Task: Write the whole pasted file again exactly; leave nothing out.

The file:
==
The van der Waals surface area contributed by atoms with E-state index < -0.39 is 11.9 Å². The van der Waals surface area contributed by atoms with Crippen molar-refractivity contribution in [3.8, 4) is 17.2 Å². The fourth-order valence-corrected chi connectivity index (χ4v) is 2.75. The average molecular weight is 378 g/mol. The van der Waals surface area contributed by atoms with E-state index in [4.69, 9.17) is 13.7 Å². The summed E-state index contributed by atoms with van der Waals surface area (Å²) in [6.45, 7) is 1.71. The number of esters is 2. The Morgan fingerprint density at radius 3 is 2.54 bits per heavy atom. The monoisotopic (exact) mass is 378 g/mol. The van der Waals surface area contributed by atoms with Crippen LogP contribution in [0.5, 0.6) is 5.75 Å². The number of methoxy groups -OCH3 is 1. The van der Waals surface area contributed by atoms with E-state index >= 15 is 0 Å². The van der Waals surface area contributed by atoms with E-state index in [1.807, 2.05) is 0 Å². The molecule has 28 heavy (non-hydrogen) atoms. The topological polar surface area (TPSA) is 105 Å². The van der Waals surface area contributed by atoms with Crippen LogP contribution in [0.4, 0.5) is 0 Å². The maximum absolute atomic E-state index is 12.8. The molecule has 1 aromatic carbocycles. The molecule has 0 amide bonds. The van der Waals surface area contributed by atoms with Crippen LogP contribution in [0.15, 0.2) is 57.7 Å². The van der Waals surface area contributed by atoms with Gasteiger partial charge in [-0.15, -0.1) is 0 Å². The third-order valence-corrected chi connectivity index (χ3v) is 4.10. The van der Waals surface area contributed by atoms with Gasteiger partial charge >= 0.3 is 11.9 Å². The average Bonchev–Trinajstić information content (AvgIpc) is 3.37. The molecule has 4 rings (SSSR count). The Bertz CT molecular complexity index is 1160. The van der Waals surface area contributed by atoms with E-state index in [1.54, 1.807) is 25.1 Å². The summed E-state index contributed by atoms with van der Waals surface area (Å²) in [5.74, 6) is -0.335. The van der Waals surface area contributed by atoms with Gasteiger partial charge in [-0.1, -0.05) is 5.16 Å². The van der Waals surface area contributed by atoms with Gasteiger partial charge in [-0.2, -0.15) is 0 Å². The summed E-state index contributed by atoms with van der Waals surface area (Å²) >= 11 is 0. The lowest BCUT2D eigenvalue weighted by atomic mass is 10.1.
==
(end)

The van der Waals surface area contributed by atoms with E-state index < -0.39 is 11.9 Å². The van der Waals surface area contributed by atoms with Crippen molar-refractivity contribution in [3.8, 4) is 17.2 Å². The fourth-order valence-corrected chi connectivity index (χ4v) is 2.75. The average molecular weight is 378 g/mol. The van der Waals surface area contributed by atoms with E-state index in [4.69, 9.17) is 13.7 Å². The summed E-state index contributed by atoms with van der Waals surface area (Å²) in [6.45, 7) is 1.71. The number of esters is 2. The Morgan fingerprint density at radius 3 is 2.54 bits per heavy atom. The monoisotopic (exact) mass is 378 g/mol. The van der Waals surface area contributed by atoms with Crippen LogP contribution in [0.5, 0.6) is 5.75 Å². The number of methoxy groups -OCH3 is 1. The van der Waals surface area contributed by atoms with E-state index >= 15 is 0 Å². The van der Waals surface area contributed by atoms with E-state index in [1.807, 2.05) is 0 Å². The molecule has 28 heavy (non-hydrogen) atoms. The topological polar surface area (TPSA) is 105 Å². The van der Waals surface area contributed by atoms with Crippen LogP contribution in [0.4, 0.5) is 0 Å². The maximum absolute atomic E-state index is 12.8. The molecule has 1 aromatic carbocycles. The molecule has 0 amide bonds. The van der Waals surface area contributed by atoms with Crippen LogP contribution in [0.15, 0.2) is 57.7 Å². The van der Waals surface area contributed by atoms with Gasteiger partial charge in [-0.15, -0.1) is 0 Å². The third-order valence-corrected chi connectivity index (χ3v) is 4.10. The van der Waals surface area contributed by atoms with Gasteiger partial charge >= 0.3 is 11.9 Å². The average Bonchev–Trinajstić information content (AvgIpc) is 3.37. The molecule has 4 rings (SSSR count). The Bertz CT molecular complexity index is 1160. The van der Waals surface area contributed by atoms with E-state index in [1.54, 1.807) is 25.1 Å². The summed E-state index contributed by atoms with van der Waals surface area (Å²) in [5.74, 6) is -0.335. The van der Waals surface area contributed by atoms with Gasteiger partial charge in [-0.1, -0.05) is 5.16 Å². The van der Waals surface area contributed by atoms with Gasteiger partial charge in [-0.2, -0.15) is 0 Å². The summed E-state index contributed by atoms with van der Waals surface area (Å²) >= 11 is 0. The lowest BCUT2D eigenvalue weighted by atomic mass is 10.1.